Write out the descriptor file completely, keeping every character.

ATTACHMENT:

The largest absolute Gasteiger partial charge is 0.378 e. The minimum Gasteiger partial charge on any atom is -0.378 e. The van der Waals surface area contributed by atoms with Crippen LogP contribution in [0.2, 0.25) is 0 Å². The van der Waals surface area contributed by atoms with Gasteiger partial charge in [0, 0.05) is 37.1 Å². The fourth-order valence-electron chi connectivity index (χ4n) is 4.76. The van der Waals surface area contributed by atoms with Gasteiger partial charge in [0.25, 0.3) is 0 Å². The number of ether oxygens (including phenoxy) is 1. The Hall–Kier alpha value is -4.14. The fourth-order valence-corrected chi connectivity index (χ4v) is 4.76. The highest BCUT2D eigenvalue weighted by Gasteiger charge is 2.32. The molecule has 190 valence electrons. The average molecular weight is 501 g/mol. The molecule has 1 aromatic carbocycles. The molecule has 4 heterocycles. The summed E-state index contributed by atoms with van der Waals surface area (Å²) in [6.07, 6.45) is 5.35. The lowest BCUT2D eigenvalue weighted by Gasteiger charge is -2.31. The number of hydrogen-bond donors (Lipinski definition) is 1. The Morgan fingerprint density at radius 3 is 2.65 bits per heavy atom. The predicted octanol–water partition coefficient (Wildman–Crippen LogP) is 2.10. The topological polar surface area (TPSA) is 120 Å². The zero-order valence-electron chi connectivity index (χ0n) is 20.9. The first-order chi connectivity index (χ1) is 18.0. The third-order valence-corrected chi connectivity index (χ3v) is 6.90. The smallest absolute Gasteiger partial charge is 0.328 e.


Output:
The largest absolute Gasteiger partial charge is 0.378 e. The minimum Gasteiger partial charge on any atom is -0.378 e. The van der Waals surface area contributed by atoms with Crippen LogP contribution in [0.2, 0.25) is 0 Å². The van der Waals surface area contributed by atoms with Gasteiger partial charge in [0, 0.05) is 37.1 Å². The fourth-order valence-electron chi connectivity index (χ4n) is 4.76. The van der Waals surface area contributed by atoms with Gasteiger partial charge in [0.25, 0.3) is 0 Å². The number of ether oxygens (including phenoxy) is 1. The Hall–Kier alpha value is -4.14. The fourth-order valence-corrected chi connectivity index (χ4v) is 4.76. The highest BCUT2D eigenvalue weighted by Gasteiger charge is 2.32. The molecule has 190 valence electrons. The average molecular weight is 501 g/mol. The molecule has 1 aromatic carbocycles. The molecule has 4 heterocycles. The summed E-state index contributed by atoms with van der Waals surface area (Å²) in [6.07, 6.45) is 5.35. The lowest BCUT2D eigenvalue weighted by Gasteiger charge is -2.31. The number of hydrogen-bond donors (Lipinski definition) is 1. The Morgan fingerprint density at radius 3 is 2.65 bits per heavy atom. The predicted octanol–water partition coefficient (Wildman–Crippen LogP) is 2.10. The topological polar surface area (TPSA) is 120 Å². The zero-order valence-electron chi connectivity index (χ0n) is 20.9. The first-order chi connectivity index (χ1) is 18.0. The third-order valence-corrected chi connectivity index (χ3v) is 6.90. The smallest absolute Gasteiger partial charge is 0.328 e.